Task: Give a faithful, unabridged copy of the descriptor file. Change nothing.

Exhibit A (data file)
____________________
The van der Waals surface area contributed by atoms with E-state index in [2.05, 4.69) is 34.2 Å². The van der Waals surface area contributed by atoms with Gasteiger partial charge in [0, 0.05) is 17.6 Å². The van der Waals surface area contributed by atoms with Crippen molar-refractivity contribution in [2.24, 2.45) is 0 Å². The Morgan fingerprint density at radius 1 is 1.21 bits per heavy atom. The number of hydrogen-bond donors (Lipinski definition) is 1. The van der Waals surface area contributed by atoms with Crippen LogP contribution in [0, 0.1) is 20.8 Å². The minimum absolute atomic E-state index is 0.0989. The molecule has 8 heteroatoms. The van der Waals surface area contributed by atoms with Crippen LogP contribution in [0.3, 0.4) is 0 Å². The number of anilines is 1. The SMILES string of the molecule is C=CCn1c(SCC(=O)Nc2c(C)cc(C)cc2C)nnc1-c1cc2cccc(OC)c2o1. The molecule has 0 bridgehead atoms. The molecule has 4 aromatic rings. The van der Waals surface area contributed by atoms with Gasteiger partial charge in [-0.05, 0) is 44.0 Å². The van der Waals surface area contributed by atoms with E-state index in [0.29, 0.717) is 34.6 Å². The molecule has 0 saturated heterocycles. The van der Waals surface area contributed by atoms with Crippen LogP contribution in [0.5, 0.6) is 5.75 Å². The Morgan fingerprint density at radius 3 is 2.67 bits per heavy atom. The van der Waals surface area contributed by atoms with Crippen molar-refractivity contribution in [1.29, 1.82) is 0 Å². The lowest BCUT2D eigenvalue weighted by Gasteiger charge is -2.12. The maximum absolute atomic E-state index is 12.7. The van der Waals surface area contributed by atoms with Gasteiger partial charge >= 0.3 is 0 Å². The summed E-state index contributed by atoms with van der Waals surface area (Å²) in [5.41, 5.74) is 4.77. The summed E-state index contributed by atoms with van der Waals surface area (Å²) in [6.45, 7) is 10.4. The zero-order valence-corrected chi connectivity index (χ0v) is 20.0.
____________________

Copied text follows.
The van der Waals surface area contributed by atoms with E-state index in [2.05, 4.69) is 34.2 Å². The van der Waals surface area contributed by atoms with Gasteiger partial charge in [0, 0.05) is 17.6 Å². The van der Waals surface area contributed by atoms with Crippen molar-refractivity contribution in [2.24, 2.45) is 0 Å². The Morgan fingerprint density at radius 1 is 1.21 bits per heavy atom. The number of hydrogen-bond donors (Lipinski definition) is 1. The van der Waals surface area contributed by atoms with Crippen LogP contribution in [0, 0.1) is 20.8 Å². The minimum absolute atomic E-state index is 0.0989. The molecule has 8 heteroatoms. The van der Waals surface area contributed by atoms with Crippen LogP contribution in [0.3, 0.4) is 0 Å². The number of anilines is 1. The SMILES string of the molecule is C=CCn1c(SCC(=O)Nc2c(C)cc(C)cc2C)nnc1-c1cc2cccc(OC)c2o1. The molecule has 0 bridgehead atoms. The molecule has 4 aromatic rings. The van der Waals surface area contributed by atoms with Gasteiger partial charge in [-0.05, 0) is 44.0 Å². The van der Waals surface area contributed by atoms with E-state index in [0.29, 0.717) is 34.6 Å². The molecule has 0 saturated heterocycles. The van der Waals surface area contributed by atoms with Crippen LogP contribution in [0.5, 0.6) is 5.75 Å². The Morgan fingerprint density at radius 3 is 2.67 bits per heavy atom. The van der Waals surface area contributed by atoms with Crippen molar-refractivity contribution in [1.29, 1.82) is 0 Å². The lowest BCUT2D eigenvalue weighted by Gasteiger charge is -2.12. The maximum absolute atomic E-state index is 12.7. The van der Waals surface area contributed by atoms with Gasteiger partial charge >= 0.3 is 0 Å². The summed E-state index contributed by atoms with van der Waals surface area (Å²) in [5.41, 5.74) is 4.77. The summed E-state index contributed by atoms with van der Waals surface area (Å²) in [6.45, 7) is 10.4. The zero-order valence-corrected chi connectivity index (χ0v) is 20.0.